To Paul’s writings is attributed the view that unless one “[sees] Jesus everywhere in the Old Testament, there is no understanding of the Old Testament at all.” 1 The Book of Mormon adds similar testimony, summed up by Nephi as he pauses in recounting the words of Isaiah and exclaims with joy, “My soul delighteth in proving unto my people the truth of the coming of Christ; for, for this end hath the law of Moses been given; and all things which have been given of God from the beginning of the world, unto man, are the typifying of him.” (2 Ne. 11:4.)
Like many works of literature, the Old Testament contains several levels of meaning. In addition to historical facts, there are moral examples and religious symbolism. This symbolism, as it relates to Christ and to his future works, is often found in a teaching and prophetic tool called similitudes.
Just as the Lord used parables in the New Testament to teach of future events, in the Old Testament he used similitudes. In fact, the Lord often specifically commanded his prophets to act out similitudes, such as directing Jeremiah to wear a yoke to prophesy of Israel’s impending bondage (see Jer. 27–28), or to do certain things that became similitudes, such as asking Abraham to sacrifice Isaac. This latter act not only qualified Abraham for the highest blessings of the gospel, but was also prophetic of Christ’s future atonement. (See Jacob 4:5.)
Many of these Old Testament similitudes have been frequently identified, 2 but other possible similitudes have been overlooked. For example, we know from scripture that Moses’ life was in many ways a similitude of the Savior’s (see Moses 1:6). Elder Bruce R. McConkie suggested that, in addition to Moses, many prophets led lives in which there were foreshadowings of the life and mission of the Savior. “No doubt there are many events in the lives of many prophets that set those righteous persons apart as types and shadows of their Messiah,” he wrote. “It is wholesome and proper to look for similitudes of Christ everywhere and to use them repeatedly in keeping him and his laws uppermost in our minds.” 3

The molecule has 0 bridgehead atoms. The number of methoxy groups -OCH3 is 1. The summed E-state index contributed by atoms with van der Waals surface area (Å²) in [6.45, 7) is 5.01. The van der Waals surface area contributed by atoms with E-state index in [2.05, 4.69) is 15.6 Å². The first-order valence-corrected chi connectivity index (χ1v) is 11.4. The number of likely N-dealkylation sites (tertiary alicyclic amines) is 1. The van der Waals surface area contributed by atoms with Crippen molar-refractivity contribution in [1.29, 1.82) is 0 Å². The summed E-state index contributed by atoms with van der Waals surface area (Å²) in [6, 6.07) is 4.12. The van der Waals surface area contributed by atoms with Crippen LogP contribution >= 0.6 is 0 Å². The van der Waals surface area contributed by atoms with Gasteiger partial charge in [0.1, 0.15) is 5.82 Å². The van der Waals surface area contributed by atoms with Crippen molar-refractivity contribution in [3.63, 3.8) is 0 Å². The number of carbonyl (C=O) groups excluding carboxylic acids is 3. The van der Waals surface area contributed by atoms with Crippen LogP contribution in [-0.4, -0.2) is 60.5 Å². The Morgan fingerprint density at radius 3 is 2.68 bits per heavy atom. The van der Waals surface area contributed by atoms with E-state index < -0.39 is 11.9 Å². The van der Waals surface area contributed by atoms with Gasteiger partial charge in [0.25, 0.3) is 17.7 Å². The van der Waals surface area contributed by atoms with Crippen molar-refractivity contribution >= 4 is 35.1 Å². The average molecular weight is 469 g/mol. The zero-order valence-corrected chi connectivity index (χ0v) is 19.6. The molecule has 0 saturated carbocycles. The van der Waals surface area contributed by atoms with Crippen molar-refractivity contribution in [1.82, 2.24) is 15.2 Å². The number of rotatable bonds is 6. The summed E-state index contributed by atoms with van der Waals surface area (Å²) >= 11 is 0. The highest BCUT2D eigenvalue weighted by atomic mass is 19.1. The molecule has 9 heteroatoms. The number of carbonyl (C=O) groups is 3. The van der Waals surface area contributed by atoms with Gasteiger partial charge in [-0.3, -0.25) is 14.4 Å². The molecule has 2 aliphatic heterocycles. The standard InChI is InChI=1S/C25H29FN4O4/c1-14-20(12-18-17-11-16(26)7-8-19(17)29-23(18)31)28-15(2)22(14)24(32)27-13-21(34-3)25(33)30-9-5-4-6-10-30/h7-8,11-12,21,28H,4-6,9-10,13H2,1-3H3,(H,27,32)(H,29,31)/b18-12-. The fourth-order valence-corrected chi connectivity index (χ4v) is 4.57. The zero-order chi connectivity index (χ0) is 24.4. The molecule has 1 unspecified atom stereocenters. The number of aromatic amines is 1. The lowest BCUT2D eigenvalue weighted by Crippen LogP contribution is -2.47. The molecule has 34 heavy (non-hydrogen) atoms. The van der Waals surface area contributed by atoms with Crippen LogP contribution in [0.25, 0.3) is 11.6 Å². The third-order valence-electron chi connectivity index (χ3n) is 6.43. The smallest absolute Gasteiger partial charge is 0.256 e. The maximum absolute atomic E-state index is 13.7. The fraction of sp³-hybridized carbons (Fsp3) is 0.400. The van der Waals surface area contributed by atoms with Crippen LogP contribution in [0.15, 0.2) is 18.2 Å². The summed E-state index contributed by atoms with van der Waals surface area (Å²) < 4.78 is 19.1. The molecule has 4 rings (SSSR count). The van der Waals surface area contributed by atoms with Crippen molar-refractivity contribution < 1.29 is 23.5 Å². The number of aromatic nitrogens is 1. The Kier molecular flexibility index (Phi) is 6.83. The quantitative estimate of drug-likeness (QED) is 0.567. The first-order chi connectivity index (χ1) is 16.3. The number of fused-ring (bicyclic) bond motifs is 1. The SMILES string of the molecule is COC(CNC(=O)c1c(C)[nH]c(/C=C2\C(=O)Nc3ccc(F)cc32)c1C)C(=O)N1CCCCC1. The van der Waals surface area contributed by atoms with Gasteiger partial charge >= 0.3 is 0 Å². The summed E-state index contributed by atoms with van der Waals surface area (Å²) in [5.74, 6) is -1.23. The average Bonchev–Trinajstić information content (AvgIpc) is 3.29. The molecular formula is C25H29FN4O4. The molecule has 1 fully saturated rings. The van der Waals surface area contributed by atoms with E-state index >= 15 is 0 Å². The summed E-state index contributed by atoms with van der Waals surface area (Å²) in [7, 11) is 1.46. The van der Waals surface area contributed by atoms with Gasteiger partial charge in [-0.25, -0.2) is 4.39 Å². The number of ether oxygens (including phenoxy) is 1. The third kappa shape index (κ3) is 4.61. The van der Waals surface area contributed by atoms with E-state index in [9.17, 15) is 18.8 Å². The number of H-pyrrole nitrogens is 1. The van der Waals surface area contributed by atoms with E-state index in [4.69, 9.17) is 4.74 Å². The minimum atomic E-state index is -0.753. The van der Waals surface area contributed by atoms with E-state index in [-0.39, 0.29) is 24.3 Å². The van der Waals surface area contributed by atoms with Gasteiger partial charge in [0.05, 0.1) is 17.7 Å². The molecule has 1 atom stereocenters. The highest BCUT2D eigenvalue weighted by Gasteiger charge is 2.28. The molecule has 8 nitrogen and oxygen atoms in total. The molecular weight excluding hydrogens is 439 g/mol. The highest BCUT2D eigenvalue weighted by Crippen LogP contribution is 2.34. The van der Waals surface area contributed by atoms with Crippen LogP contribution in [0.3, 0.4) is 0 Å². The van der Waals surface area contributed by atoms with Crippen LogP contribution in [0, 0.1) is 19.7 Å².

The lives of Elijah and Elisha are good examples. A typological study shows many interesting parallels with Christ’s life, which make those prophets’ lives more meaningful. Such a study also provides additional insights into why it was Elijah who possessed and returned the keys for redeeming the dead and the sealing power in the latter days.
The work of Elijah and Elisha, when each is examined alone, shows many parallels to the ministry of Christ. But when seen together, the parallels multiply. Such a linking is not unusual in the scriptures. The scriptures themselves show that sometimes pairs of personalities serve together to establish a similitude. Together their work may witness of Christ and his ministry in ways which neither would alone. For example, the relationship between Ishmael and Isaac—Ishmael as son of a bondwoman, Isaac as the true heir of Abraham—was shown by Paul to have witnessed beforehand of the Mosaic covenant, which was a covenant of bondage, and the greater covenant of heirship wrought through Christ. The witness was that the latter covenant would supersede the former. (See Gal. 4:22–31.)
Paul also showed that the instances in which Jacob was blessed above Esau also foreshadowed the greater covenant of Christ that would eventually perfect and replace the Mosaic covenant because Israel under the law of Moses would stumble and reject the truth. (See Rom. 9:10–33.) Moses himself, whose life in many ways foreshadowed much of Christ’s, nevertheless was not able to lead his people into the promised land. This final work would be done by Joshua, namesake and witness of the victorious Christ. 4
Just as the lives of these pairs of individuals bore witness of the earlier Mosaic covenant and the later covenant and work of Christ, there is reason to conclude that the lives of Elijah and Elisha parallel the preparatory work in these the latter days and Christ’s subsequent coming and reign.
To understand how the work Elijah did parallels the labors and events of our day and how Elijah’s work witnessed of the keys which he would restore (as Moses’ work of gathering captive Israel to lead them home to their promised land witnessed of the keys he would restore 5 ), we must review Elijah’s life and work.
Elijah helped reawaken Israel by drawing the people away from the false gods they had worshipped; in doing so, he built a new altar to worship the true God. Specific reference is made to turning the hearts of the people. (See 1 Kgs. 18:17–39.)
While the earth was suffering from a general physical and spiritual drought in Elijah’s time, he was sustained by nourishment from heaven brought by ravens. He also received angelic ministrations. (See 1 Kgs. 17:1–6; 19:5–8.)
As shown by his blessing a widow’s meal and the oil, Elijah had the power to multiply nourishment so that it would not cease until the Lord himself sent rain from heaven. He used this power to bring nourishment to a widow and her fatherless child. (See 1 Kgs. 17:8–16.)
Elijah used his priesthood power to restore the dead to life. (See 1 Kgs. 17:17–24.)
He used his powers to seal and unseal the heavens. (See 1 Kgs. 17:1.)
Elijah called down fire from heaven to destroy the wicked. (See 2 Kgs. 1:10–12.)
7. Elijah was taken into heaven without tasting death. (See 2 Kgs. 2:11.)
In describing Elijah’s work and some of the events during his ministry, we have also described the work of The Church of Jesus Christ of Latter-day Saints and some of the events that will precede the second coming of Jesus Christ. Not only is the work in which we are engaged done with the keys which Elijah restored, it is also much the same work done by Elijah.